The Good Stuff Ain’t Stuff

The reason they call it the American Dream is because you have to be asleep to believe it. – George Carlin

I don’t know if you remember George Carlin’s bit about stuff. His stand-up routine was about people and their relationship with their stuff. He jokes about storing stuff, packing stuff and buying bigger houses to keep all of the stuff. It is quite funny and really rings true. It is considered normal to spend a lot of our money on stuff. It is also normal to spend time shopping for stuff, organizing stuff and repairing our stuff. Then people have yard sales so they can sell their stuff, and people go to garage sales so they can buy other peoples stuff. There are businesses like self storages to store your extra stuff and stores that only sell stuff that you can put your stuff into.


A house is just a place to keep your stuff while you go out and get more stuff. ~George Carlin

Imagine if we stopped buying stuff and started making do with what we already had. Imagine having no car payment or not even owning a car. Imagine having no more credit card bills. If we stopped buying so much stuff then we would need less money. We could move into smaller spaces because we would not need room for all of the stuff.  The smaller place would cost less money. It would take less time to organize. If we stopped buying so much stuff and moved to a small place we could even reconsider what we did for a living. If we did not need so much money then we could save more. This may allow us to do things like travel more or have more adventures. This may also give us more happiness because we can do something meaningful that we love for a living. We would not be driven by our paycheck. We could give more money to charity instead of spending it on useless stuff. We may even have less stress being out of the rat race and live longer. What if we just did not care about stuff anymore? How could our lives change?

How can our lives change if you did not care about stuff anymore?

  • Need less money
  • Have a meaningful career
  • Less stress
  • More free time
  • More traveling or adventures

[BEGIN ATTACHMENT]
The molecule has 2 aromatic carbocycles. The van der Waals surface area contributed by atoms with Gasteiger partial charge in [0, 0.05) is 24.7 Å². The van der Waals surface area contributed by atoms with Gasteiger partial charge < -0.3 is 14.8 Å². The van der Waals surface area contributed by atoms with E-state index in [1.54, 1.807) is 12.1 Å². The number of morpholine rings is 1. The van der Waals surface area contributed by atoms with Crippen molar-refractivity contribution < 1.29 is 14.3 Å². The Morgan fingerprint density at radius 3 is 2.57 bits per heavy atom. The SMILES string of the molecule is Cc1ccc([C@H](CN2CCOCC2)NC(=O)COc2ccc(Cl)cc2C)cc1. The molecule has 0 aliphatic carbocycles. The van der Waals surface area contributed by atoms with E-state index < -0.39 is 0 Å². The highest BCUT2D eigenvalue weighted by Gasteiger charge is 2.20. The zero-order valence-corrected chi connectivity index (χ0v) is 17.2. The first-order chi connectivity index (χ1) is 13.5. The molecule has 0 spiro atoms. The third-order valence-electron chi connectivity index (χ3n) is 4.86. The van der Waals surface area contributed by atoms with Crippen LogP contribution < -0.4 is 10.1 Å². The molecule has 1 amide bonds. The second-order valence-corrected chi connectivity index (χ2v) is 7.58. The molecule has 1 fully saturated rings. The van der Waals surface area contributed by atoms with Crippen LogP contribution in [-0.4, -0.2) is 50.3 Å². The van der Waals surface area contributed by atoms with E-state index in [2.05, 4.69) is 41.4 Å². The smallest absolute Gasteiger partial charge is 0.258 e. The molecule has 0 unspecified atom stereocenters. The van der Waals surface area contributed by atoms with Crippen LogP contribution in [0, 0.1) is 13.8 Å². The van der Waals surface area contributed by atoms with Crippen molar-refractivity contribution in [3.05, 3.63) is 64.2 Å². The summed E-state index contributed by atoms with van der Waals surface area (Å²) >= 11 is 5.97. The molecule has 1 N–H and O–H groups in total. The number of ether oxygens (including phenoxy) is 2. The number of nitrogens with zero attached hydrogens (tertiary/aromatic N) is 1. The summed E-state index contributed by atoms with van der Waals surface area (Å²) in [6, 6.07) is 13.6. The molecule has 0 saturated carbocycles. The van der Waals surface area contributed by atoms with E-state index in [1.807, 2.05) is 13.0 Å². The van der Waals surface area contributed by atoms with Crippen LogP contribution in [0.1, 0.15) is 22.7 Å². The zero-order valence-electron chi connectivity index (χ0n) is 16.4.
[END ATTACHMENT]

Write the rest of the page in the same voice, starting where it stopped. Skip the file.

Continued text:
• Live longer
  • Give more to charity

Getting the stuff out of the way leaves room for the good stuff. And the good stuff ain’t even stuff at all.

3 thoughts on “The Good Stuff Ain’t Stuff

  1. Couldn’t agree more. Everything I own these days fits inside a 40′ RV. Never been happier … and Oh the adventures we have and the places we go! Stuff weighs one down. For me it is the experiences and the people in my life that matter.

  2. I admire you so much and admit that I am envious of your lifestyle! Minimalism is different for everybody. For some it’s just making a decision not to own things that don’t bring joy. For others it’s downsizing to an RV and traveling the country! I am still not certain where it will take me, but with each trip to the Salvation Army I feel lighter and lighter! I would love to hear more of your adventures and how you got to where you are now. Can you share some of your insight on how you downsized?

    • Pippy, I completely agree. As you’ve pointed out, minimalism can mean and be different things for different people.

      Downsizing wasn’t something that happened ‘overnight’, it was a gradual process that in truth (this time) began a few years before Paul and I made the leap to living in an RV. This is actually the second time I’ve given up the majority of my belongings and moved from what RVers call a sticks and brick home to a more mobile one in order to be able to travel.

      This time the process began when I sold the prior RV where I housed a lot of costumes (and other items). The sale of the RV meant I had to find room in the house, or get rid of some of the items. Then, not long after that, I also sold my house and moved to a townhouse. I used the move as a catalyst to go through my belongings and get rid of things that no longer served me…(but trust me, that still left a whole lot of ‘stuff’)!

      Then when Paul and I decided to move into an RV, I knew from my first go round at this life-style that most things had to ‘go’. Decisions had to be made concerning what items were true necessities (a toothbrush for instance – LOL) and what items were just things I wanted to keep, (a special brownie pan for instance). Obviously space had to first be found for the necessities. After that, the hard decisions were made based upon how much space was left for our ‘wants’.

      I definitely had an emotional attachment to some items so it was more difficult to give up some things than others. (Sentimental value items mean the most to me and I’ve found room for some of those). I went ahead and passed family heirlooms to one of my nieces. Paul and I sold a few things on Craigs List and eBay. We donated some things to charities and then the remainder of our ‘estate’ was sent to auction. (That was tough in seeing what some like new items sold for)! But it was worth it!!

      Someone recently asked me if there is anything I got rid of that I wished I hadn’t. Yes. A pair of brown cowboy boots! Not bad for having given up 98% of my possessions. The other thing I really miss is my king-size bed. (We have a queen in our RV).

      What is fulfilling to me is the adventures we are having, the places we are visiting, the new friendships we’re creating and the ‘old’ friends we are still able to spend time with. I love always being able to visit new and different places. For me, this makes me ‘rich’ with experiences even if I am ‘poor’ in possessions.

      Side note: Paul and I both blog if you’re interested in ‘keeping’ up with us, web address is:

      I am really enjoying your blog! Great work Pippy. :^)

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